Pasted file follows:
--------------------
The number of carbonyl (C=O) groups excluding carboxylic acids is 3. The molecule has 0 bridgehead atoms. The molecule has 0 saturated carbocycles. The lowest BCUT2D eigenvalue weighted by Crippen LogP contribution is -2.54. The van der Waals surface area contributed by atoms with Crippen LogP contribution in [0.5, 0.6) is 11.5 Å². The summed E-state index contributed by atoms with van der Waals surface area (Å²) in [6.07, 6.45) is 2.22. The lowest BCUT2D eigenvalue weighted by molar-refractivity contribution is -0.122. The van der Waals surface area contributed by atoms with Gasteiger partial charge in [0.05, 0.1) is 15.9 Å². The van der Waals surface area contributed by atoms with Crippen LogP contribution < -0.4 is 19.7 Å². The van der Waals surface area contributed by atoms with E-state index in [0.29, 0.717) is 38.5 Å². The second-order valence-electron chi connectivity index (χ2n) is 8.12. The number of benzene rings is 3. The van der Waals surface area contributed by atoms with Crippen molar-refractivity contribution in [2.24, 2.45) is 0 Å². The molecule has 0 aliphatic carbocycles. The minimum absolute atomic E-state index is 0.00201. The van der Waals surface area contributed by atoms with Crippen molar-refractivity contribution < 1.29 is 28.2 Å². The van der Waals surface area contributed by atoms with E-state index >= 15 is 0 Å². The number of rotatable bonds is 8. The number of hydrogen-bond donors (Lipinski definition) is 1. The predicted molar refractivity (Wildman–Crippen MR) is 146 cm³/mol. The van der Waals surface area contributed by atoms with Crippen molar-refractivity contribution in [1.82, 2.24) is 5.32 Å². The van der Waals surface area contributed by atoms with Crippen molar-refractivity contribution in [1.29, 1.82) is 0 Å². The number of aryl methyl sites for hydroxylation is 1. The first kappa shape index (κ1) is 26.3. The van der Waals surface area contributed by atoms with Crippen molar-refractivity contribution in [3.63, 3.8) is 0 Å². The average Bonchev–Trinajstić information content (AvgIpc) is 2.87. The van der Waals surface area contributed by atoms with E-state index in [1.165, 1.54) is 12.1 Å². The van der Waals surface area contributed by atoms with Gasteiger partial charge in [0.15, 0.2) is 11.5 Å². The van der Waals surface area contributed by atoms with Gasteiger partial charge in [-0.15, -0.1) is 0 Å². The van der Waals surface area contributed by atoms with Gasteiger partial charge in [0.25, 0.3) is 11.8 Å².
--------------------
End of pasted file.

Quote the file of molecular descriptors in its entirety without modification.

The number of carbonyl (C=O) groups excluding carboxylic acids is 3. The molecule has 0 bridgehead atoms. The molecule has 0 saturated carbocycles. The lowest BCUT2D eigenvalue weighted by Crippen LogP contribution is -2.54. The van der Waals surface area contributed by atoms with Crippen LogP contribution in [0.5, 0.6) is 11.5 Å². The summed E-state index contributed by atoms with van der Waals surface area (Å²) in [6.07, 6.45) is 2.22. The lowest BCUT2D eigenvalue weighted by molar-refractivity contribution is -0.122. The van der Waals surface area contributed by atoms with Gasteiger partial charge in [0.05, 0.1) is 15.9 Å². The van der Waals surface area contributed by atoms with Crippen LogP contribution < -0.4 is 19.7 Å². The van der Waals surface area contributed by atoms with E-state index in [0.29, 0.717) is 38.5 Å². The second-order valence-electron chi connectivity index (χ2n) is 8.12. The number of benzene rings is 3. The van der Waals surface area contributed by atoms with Crippen molar-refractivity contribution in [2.24, 2.45) is 0 Å². The molecule has 0 aliphatic carbocycles. The minimum absolute atomic E-state index is 0.00201. The van der Waals surface area contributed by atoms with Crippen molar-refractivity contribution < 1.29 is 28.2 Å². The van der Waals surface area contributed by atoms with E-state index >= 15 is 0 Å². The number of rotatable bonds is 8. The number of hydrogen-bond donors (Lipinski definition) is 1. The predicted molar refractivity (Wildman–Crippen MR) is 146 cm³/mol. The van der Waals surface area contributed by atoms with Crippen molar-refractivity contribution in [1.82, 2.24) is 5.32 Å². The van der Waals surface area contributed by atoms with Crippen molar-refractivity contribution in [1.29, 1.82) is 0 Å². The number of aryl methyl sites for hydroxylation is 1. The first kappa shape index (κ1) is 26.3. The van der Waals surface area contributed by atoms with Crippen molar-refractivity contribution in [3.63, 3.8) is 0 Å². The average Bonchev–Trinajstić information content (AvgIpc) is 2.87. The van der Waals surface area contributed by atoms with E-state index in [1.165, 1.54) is 12.1 Å². The van der Waals surface area contributed by atoms with Gasteiger partial charge in [0.15, 0.2) is 11.5 Å². The van der Waals surface area contributed by atoms with Gasteiger partial charge in [-0.15, -0.1) is 0 Å². The van der Waals surface area contributed by atoms with Gasteiger partial charge in [0.25, 0.3) is 11.8 Å².